Prints and Drawings

Works on paper from the Renaissance to 1900, including European drawings and a vast variety of prints, from Piranesi’s etchings to the first copperplate prints produced in China

Also posted in Art

Leonardo da Vinci, Renaissance Lefty

Detail of a Caricature of a Man with Bushy Hair / Leonardo da Vinci
Caricature of a Man with Bushy Hair (detail), about 1494, Leonardo da Vinci. Pen and brown ink, 2 5/8 x 2 1/8 in. The J. Paul Getty Museum, 84.GA.647

Leonardo da Vinci’s drawings contain a little-known secret. More»

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Also posted in Art, Behind the Scenes, J. Paul Getty Museum

Why Is This Drawing in a Museum?

Abstract Lines / Degas
The mysterious drawing in question. Abstract Lines, about 1877, Edgar Degas. J. Paul Getty Museum.

A look inside a sketchbook by Degas reveals the story behind a unusual drawing. More»

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Also posted in Art, Exhibitions and Installations, J. Paul Getty Museum

Ancient Myth, Contemporary Politics

Paris and Helen, 1786, Jacques-Louis David (French, 1748 - 1825), pen and black ink and brush and gray wash, The J. Paul Getty Museum, Los Angeles
Paris and Helen, 1786, Jacques-Louis David. Pen and black ink and brush and gray wash, 7 3/16 x 9 in. The J. Paul Getty Museum, 83.GA.192

Jacques-Louis David made Greco-Roman myths directly relevant to the contemporary public, as this sly drawing shows. More»

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Also posted in Architecture and Design, Getty Research Institute, Voices

Getty Voices: From Paint to Pixels

Four color spheres
In Philipp Otto Runge, Farben-Kugel (Hamburg, 1810), plate opposite p. 15 Hand-colored etchings 85-B14217 Research Library, The Getty Research Institute

How do you transform a 19th-century watercolor into a digital logo? More»

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Also posted in Art, Education, Exhibitions and Installations, Getty Center, J. Paul Getty Museum

The Art of Suggestion

Poetry of Paper haiku station with visitors

Visitors to the Getty Museum’s exhibition The Poetry of Paper reflect on negative space in the drawings on view by writing haiku. More»

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Also posted in Art, J. Paul Getty Museum

Father-and-Daughter Pastels by William Hoare Now on View

Henry Hoare, "The Magnificent," of Stourhead; Susannah Hoare, Viscountess Dungarvan, later Countess of Ailesbury
L: Henry Hoare, “The Magnificent,” of Stourhead, about 1750–1760, William Hoare. R: Susannah Hoare, Viscountess Dungarvan, later Countess of Ailesbury, about 1750–1760, William Hoare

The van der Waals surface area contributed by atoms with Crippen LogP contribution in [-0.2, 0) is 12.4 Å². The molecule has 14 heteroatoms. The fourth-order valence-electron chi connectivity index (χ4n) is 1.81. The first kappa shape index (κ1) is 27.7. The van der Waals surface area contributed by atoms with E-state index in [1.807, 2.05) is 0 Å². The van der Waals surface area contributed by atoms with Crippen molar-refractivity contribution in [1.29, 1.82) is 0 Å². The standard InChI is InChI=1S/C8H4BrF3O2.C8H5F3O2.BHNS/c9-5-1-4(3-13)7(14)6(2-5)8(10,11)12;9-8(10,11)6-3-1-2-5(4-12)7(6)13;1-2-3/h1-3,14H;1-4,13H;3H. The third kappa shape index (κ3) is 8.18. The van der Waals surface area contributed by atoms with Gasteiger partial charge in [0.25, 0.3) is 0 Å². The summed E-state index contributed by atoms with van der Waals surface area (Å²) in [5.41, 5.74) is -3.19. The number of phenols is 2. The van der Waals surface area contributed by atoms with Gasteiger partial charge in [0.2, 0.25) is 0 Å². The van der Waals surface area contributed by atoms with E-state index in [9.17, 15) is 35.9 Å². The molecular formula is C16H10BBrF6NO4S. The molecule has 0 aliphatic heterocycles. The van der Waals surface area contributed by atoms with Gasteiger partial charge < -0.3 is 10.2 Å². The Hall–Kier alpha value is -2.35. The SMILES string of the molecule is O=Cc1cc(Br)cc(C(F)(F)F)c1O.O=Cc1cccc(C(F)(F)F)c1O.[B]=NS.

Newly acquired portraits tell the unusual story of British banking heir Henry Hoare and the artist who depicted him. More»

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Also posted in Art, Getty Research Institute

Treasures from the Vault: The Unexplored Archive of Otto Muehl

Otto Muehl 7
Otto Muehl after Joseph Beuys’s Fat Chair, 1979. The Getty Research Institute, Otto Mühl papers, circa 1918-circa 1997

A peek into the sketchbooks of the controversial founder of Viennese Actionism. More»

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Also posted in Art, Behind the Scenes, Exhibitions and Installations, J. Paul Getty Museum

Getty Voices: The Poetry of Paper

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Our new drawings exhibition takes an unusual look at negative space, through the lens of poetry. More»

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Also posted in Art, Getty Research Institute, Research

“The Everlasting Cycle of Becoming and Fading”: Thomas W. Gaehtgens on Philipp Otto Runge’s “Times of Day”

Detail of Night from the Times of Day suite / Philipp Otto Runge

“Runge’s prints represent far more than merely the times of day. The cycle of the day represents in fact the cycle of life.” More»

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Also posted in Art, Getty Research Institute

Philipp Otto Runge’s “Times of Day,” A Monument of German Romantic Art

Detail of the female figure in Evening from the Times of Day suite / Philipp Otto Runge

This remarkable four-print series depicts the coming and departing of light, which points to the cycles of life from conception to death. More»

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